A diabetes epidemic is sweeping across the globe with current estimates suggesting over 285 million people around the world have diabetes, and many people are genuinely concerned about how they might get Type 2 Diabetes. Due to ageing populations, in particular, and changes in dietary habits, it is forecast that diabetes sufferers will number over 430 million by 2030. The sheer size of the problem is outstripping the capacity of many countries’ health systems to cope with the deluge of diabetes-stricken patients.
Along with the realization of this massive health problem facing nations around the world there are many myths and misunderstandings surrounding type 2 diabetes. For newly-diagnosed type 2 diabetics the ignorance and poorly-researched advice they receive from friends, family, colleagues, acquaintances and sometimes even doctors, only makes them feel less confident about approaching their future ability to manage this very serious condition.
Type 2 diabetes is often referred to as late-onset diabetes because it very often occurs as people age and is normally more prevalent in people aged thirty or older. This fact is sometimes misconstrued as meaning that people with type 2 diabetes have been doing something wrong – eating poorly, drinking too much alcohol, being physically inactive, for example.
Very often people with type 2 diabetes will find a lack of sympathy and support from family and friends as their disease is labelled as being ‘self-inflicted’. Soon after hearing that type 2 diabetes is all their fault they may be offered simple, home-spun advice like:
- “Well, all you need to do is stop eating;”
- “Get your head out of the nose-bag;”
- “Put a lock on the fridge;”
- “You just need to go for a run.”
It is not hard to see how someone facing the challenge of learning to live with this lifelong disease can have their emotional security and self-confidence shattered by hearing such clumsy and ill-considered advice.
If only the advice-givers sought-out in-depth type 2 diabetes research and knew enough to properly counsel a newly-diagnosed diabetic patient, their advice may be worth listening to.
The truth is type 2 diabetes can be managed effectively and the first thing a new diabetic can do to enhance their prospects of successfully beating the worst of the condition is to ignore the silly ‘couch counselling’ and do some research about the disease itself.
While it is true that weight-management, food, exercise and hydration are involved in a diabetic’s environment before and after diagnosis, the normal way that is presented to the new diabetic is steeped in myth.
Myth #1 – The Diabetic Patient has Caused their Type 2 Diabetes
So, the first myth to dispel is that type 2 diabetic patients have caused their own disease and consequently don’t deserve our sympathy, support, encouragement and help. Yet these are precisely the things a newly-diagnosed patient needs to put themselves on the path to wellness.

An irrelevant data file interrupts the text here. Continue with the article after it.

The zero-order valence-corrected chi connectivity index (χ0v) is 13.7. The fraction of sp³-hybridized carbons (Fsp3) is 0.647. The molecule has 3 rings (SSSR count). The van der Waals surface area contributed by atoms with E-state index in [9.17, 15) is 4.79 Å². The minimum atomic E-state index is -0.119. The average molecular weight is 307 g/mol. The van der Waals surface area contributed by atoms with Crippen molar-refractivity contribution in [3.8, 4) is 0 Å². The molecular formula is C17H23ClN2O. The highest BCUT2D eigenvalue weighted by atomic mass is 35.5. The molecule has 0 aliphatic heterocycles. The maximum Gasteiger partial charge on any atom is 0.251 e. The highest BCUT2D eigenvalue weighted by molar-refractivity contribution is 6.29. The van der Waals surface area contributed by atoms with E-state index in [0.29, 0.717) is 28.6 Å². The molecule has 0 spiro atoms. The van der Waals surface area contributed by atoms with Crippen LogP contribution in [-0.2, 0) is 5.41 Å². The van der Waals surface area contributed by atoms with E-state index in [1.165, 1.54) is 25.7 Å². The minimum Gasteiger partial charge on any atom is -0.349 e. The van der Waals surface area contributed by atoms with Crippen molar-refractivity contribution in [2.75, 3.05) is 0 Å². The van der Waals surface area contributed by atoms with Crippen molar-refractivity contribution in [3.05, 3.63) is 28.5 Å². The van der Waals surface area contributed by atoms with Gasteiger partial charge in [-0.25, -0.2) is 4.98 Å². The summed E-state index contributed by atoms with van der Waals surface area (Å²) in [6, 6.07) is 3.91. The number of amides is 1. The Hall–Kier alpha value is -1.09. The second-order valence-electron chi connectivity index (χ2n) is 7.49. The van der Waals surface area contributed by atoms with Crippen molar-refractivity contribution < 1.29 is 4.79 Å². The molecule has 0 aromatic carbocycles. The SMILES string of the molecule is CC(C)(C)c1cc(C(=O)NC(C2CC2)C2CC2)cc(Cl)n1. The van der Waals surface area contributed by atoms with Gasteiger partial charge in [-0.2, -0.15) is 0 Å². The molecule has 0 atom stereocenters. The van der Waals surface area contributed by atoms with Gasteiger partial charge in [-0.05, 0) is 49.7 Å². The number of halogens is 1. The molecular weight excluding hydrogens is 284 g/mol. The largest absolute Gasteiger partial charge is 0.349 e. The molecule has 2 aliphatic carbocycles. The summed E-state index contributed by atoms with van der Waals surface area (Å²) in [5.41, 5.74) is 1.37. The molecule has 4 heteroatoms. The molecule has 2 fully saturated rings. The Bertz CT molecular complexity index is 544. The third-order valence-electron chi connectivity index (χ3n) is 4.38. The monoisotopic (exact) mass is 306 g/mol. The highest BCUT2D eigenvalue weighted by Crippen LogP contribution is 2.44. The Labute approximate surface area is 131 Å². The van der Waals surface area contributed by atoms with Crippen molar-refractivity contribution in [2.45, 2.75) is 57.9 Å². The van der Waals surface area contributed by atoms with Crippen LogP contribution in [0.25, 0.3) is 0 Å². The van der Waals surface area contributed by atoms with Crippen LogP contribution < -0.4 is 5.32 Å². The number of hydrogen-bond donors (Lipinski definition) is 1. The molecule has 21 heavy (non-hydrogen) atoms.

Diabetes is simply not your fault!
In order to get diabetes you will need to have the genetic make-up for it. And though we would all surely like to, you can’t control who your ancestors mated with over thousands of years. For millennia food was scarce and life was tough; your ancestor’s family may not have eaten for days and long treks to find food meant that over generations your genetic make-up brought you to the point it has today – a successful and efficient energy finder and storer.
This would have been an ideal trait for a person to have at one time in the very distant past. It probably also explains why you are here because bodies better equipped for acquiring energy and storing it would have produced more offspring.
The problem is we now don’t have to chase wild pigs around with bow and arrow to make sure we eat dinner. We drive to our local supermarket or pick-up the phone and dial for home-delivered pizza; abundant in dense carbohydrates as they are!
However, even if you have the genes, that doesn’t necessarily mean you will get diabetes. Genetics doesn’t work that way. If you do have the gene and you don’t exercise, eat carbohydrate-intense foods, and experience difficulty keeping weight off, then you are more likely to end-up with type 2 diabetes.
There are no guarantees. It is not a certainty that you will suffer from type 2 diabetes!
In fact, a remarkable number of newly-diagnosed patients have been totally unaware they had the disease because they never experienced weight problems, ate healthy and exercised. If newly-diagnosed type 2 diabetic patients were responsible for causing their disease surely this group of diabetics could never exist.
This leads us to the next, interrelated myth to bust: the problem is simply too much food.
Myth #2 – Diabetes is Caused by Eating too Much Food
Many people with type 2 diabetes are overweight. This often leads people to say,” if you had just eaten less sugar,” or “if you had not eaten so much fat,” then somehow you would not have type 2 diabetes.